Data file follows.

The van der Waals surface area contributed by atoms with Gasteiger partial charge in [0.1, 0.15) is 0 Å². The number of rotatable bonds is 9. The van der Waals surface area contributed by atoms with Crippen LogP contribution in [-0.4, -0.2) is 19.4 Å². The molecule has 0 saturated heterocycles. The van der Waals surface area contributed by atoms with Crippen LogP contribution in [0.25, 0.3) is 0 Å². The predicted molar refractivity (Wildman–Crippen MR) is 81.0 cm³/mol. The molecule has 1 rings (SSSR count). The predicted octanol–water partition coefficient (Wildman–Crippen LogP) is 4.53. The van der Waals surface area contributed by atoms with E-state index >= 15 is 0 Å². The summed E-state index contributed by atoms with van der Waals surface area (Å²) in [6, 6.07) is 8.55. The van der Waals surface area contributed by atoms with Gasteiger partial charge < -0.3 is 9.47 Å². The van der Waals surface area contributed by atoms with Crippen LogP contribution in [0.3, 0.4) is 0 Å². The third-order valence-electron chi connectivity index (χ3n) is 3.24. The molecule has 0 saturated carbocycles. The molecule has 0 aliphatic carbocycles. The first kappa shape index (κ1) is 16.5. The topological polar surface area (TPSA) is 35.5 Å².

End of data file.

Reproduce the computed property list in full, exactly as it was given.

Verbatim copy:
The van der Waals surface area contributed by atoms with Gasteiger partial charge in [0.1, 0.15) is 0 Å². The number of rotatable bonds is 9. The van der Waals surface area contributed by atoms with Crippen LogP contribution in [-0.4, -0.2) is 19.4 Å². The molecule has 0 saturated heterocycles. The van der Waals surface area contributed by atoms with Crippen LogP contribution in [0.25, 0.3) is 0 Å². The predicted molar refractivity (Wildman–Crippen MR) is 81.0 cm³/mol. The molecule has 1 rings (SSSR count). The predicted octanol–water partition coefficient (Wildman–Crippen LogP) is 4.53. The van der Waals surface area contributed by atoms with E-state index >= 15 is 0 Å². The summed E-state index contributed by atoms with van der Waals surface area (Å²) in [6, 6.07) is 8.55. The van der Waals surface area contributed by atoms with Gasteiger partial charge < -0.3 is 9.47 Å². The van der Waals surface area contributed by atoms with Crippen LogP contribution in [0.3, 0.4) is 0 Å². The third-order valence-electron chi connectivity index (χ3n) is 3.24. The molecule has 0 saturated carbocycles. The molecule has 0 aliphatic carbocycles. The first kappa shape index (κ1) is 16.5. The topological polar surface area (TPSA) is 35.5 Å².